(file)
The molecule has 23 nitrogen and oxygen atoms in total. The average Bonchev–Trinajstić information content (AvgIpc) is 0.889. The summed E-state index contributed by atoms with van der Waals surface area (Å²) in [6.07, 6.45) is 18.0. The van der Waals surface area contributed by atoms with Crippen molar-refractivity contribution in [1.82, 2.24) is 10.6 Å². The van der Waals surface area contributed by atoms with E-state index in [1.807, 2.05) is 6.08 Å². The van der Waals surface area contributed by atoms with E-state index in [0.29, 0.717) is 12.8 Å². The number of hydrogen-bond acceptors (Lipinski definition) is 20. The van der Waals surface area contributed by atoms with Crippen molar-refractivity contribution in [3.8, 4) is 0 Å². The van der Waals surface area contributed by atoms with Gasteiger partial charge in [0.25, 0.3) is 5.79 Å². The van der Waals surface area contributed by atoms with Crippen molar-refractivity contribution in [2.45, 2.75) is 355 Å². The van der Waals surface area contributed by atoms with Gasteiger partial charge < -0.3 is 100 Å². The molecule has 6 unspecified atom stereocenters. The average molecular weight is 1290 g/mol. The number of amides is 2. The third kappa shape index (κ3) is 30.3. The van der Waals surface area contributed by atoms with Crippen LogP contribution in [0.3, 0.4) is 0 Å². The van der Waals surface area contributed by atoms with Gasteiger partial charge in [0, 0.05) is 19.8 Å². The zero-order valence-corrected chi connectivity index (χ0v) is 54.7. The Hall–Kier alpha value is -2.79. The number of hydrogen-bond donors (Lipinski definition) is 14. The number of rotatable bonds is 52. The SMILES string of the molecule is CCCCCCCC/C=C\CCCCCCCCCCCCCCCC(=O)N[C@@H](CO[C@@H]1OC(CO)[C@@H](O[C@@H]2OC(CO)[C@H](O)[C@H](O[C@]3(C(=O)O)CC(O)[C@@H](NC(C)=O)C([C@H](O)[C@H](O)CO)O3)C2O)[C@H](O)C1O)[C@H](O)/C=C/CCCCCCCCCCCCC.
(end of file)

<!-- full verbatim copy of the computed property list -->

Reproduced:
The molecule has 23 nitrogen and oxygen atoms in total. The average Bonchev–Trinajstić information content (AvgIpc) is 0.889. The summed E-state index contributed by atoms with van der Waals surface area (Å²) in [6.07, 6.45) is 18.0. The van der Waals surface area contributed by atoms with Crippen molar-refractivity contribution in [1.82, 2.24) is 10.6 Å². The van der Waals surface area contributed by atoms with E-state index in [1.807, 2.05) is 6.08 Å². The van der Waals surface area contributed by atoms with E-state index in [0.29, 0.717) is 12.8 Å². The number of hydrogen-bond acceptors (Lipinski definition) is 20. The van der Waals surface area contributed by atoms with Crippen molar-refractivity contribution in [3.8, 4) is 0 Å². The van der Waals surface area contributed by atoms with Gasteiger partial charge in [0.25, 0.3) is 5.79 Å². The van der Waals surface area contributed by atoms with Crippen molar-refractivity contribution in [2.45, 2.75) is 355 Å². The van der Waals surface area contributed by atoms with Gasteiger partial charge < -0.3 is 100 Å². The molecule has 6 unspecified atom stereocenters. The average molecular weight is 1290 g/mol. The number of amides is 2. The third kappa shape index (κ3) is 30.3. The van der Waals surface area contributed by atoms with Crippen LogP contribution in [0.3, 0.4) is 0 Å². The van der Waals surface area contributed by atoms with Gasteiger partial charge in [0, 0.05) is 19.8 Å². The zero-order valence-corrected chi connectivity index (χ0v) is 54.7. The Hall–Kier alpha value is -2.79. The number of hydrogen-bond donors (Lipinski definition) is 14. The number of rotatable bonds is 52. The SMILES string of the molecule is CCCCCCCC/C=C\CCCCCCCCCCCCCCCC(=O)N[C@@H](CO[C@@H]1OC(CO)[C@@H](O[C@@H]2OC(CO)[C@H](O)[C@H](O[C@]3(C(=O)O)CC(O)[C@@H](NC(C)=O)C([C@H](O)[C@H](O)CO)O3)C2O)[C@H](O)C1O)[C@H](O)/C=C/CCCCCCCCCCCCC.